“It’s been a great summer.”
It seems like I utter that brief sentence at least once this time of year. It both honors the beautiful, warm season we savor in Minnesota and concedes that the cold season is descending upon us once again.
We earn our summers in Minnesota. With an average annual temperature of around 45 degrees, Minnesota is a challenging climate to live in. There are many warmer places to call home. But few are more beautiful.
Our first weekend of astronomical fall brings Octoberish chill levels. Friday’s temperature map shows chilly 50s hovering across Minnesota.
Occasional scattered rain showers and a possible thunderclap peak in coverage Friday evening. Spotty showers will linger into Saturday.
The National Oceanic and Atmospheric Administration’s NAM 3 km model shows the showery trend lines. The loop at the top of this post runs between 5 p.m. Friday and 7 p.m. Saturday.
Sunny, windy Sunday
Late September sunshine returns to most of Minnesota Sunday. That will help boost temperatures to near 70 degrees in the Twin Cities and southern Minnesota Sunday afternoon. But a brisk northwest wind will remind us that the season is changing.
MPR News is Reader Funded
Before you keep reading, take a moment to donate to MPR News. Your financial support ensures that factual and trusted news and context remain accessible to all.
Next week brings a fall-like weather pattern with abundant sunshine and highs mostly in the 60s south with some 50s north. There are signs of another milder air mass by next Friday, with temperatures rising into the 70s once again for southern and western Minnesota.
Big tropical trouble ahead
There are two major hurricane threats that look likely to make landfall in the next week. The first is Hurricane Fiona which has already delivered devastating blows to Puerto Rico and other islands.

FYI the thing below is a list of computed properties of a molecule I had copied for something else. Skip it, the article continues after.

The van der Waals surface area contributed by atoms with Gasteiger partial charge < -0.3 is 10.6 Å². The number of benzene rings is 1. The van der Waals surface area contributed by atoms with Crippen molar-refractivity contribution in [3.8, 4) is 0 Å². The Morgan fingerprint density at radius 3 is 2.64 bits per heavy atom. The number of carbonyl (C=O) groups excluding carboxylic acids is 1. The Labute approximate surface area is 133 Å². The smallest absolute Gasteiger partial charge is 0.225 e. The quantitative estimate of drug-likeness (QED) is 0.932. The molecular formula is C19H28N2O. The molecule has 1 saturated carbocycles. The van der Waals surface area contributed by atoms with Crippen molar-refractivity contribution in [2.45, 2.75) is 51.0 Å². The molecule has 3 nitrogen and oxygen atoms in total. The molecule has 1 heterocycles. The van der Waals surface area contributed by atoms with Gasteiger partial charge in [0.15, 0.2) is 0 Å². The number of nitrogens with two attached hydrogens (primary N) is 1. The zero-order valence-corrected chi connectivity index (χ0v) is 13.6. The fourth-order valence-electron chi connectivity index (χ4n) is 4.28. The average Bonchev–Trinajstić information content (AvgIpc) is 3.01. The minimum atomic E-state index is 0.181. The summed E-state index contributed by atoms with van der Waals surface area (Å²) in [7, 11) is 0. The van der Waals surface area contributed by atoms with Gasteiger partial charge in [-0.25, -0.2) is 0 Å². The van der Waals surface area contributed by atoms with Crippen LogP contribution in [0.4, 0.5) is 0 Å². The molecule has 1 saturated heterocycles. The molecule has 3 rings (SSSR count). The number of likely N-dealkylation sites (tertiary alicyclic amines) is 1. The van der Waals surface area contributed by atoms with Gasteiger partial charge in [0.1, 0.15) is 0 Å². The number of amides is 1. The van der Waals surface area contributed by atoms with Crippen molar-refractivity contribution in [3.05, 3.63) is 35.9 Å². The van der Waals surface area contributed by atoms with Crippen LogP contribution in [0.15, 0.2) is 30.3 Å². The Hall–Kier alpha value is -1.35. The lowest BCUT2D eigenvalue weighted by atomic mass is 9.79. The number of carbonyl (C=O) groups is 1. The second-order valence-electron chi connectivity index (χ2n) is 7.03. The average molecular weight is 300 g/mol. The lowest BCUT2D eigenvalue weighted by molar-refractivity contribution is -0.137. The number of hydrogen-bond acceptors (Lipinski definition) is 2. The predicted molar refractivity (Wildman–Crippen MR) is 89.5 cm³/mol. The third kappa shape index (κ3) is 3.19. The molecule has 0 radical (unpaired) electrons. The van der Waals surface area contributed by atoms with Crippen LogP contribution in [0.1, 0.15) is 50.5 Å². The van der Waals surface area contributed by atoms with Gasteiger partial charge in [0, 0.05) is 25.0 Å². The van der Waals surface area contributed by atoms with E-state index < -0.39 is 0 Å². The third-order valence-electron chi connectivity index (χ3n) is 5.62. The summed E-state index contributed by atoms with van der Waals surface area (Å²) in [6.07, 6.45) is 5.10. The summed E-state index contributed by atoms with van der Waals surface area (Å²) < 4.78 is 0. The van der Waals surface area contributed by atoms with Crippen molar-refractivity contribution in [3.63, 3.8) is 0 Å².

A warm bubble of water in the northwest Atlantic will keep fueling Fiona as it accelerates into the Canadian maritime provinces Saturday. Fiona is still a major hurricane with 130 mph winds Friday afternoon. Many hurricane experts are saying it could bring record low pressures, winds, and surge to the Canadian Maritime Provinces as it races ashore Saturday.
Hurricane Hermine ahead?
A potential major hurricane threat is growing likely now for the southeast United States next week. Tropical Depression Nine is forecast to become Hurricane Hermine by Monday just south of western Cuba.
The bulk of hurricane forecast models build Hermine into a major hurricane by the middle of next week. The most likely storm tracks favor the west coast of Florida sometime around next Wednesday.
Storm track and intensity forecasts can and will likely change in the coming days. But the theme of a potentially major hurricane with massive storms surge and wind damage somewhere along or near Florida’s west coast next week is looking more likely by the day.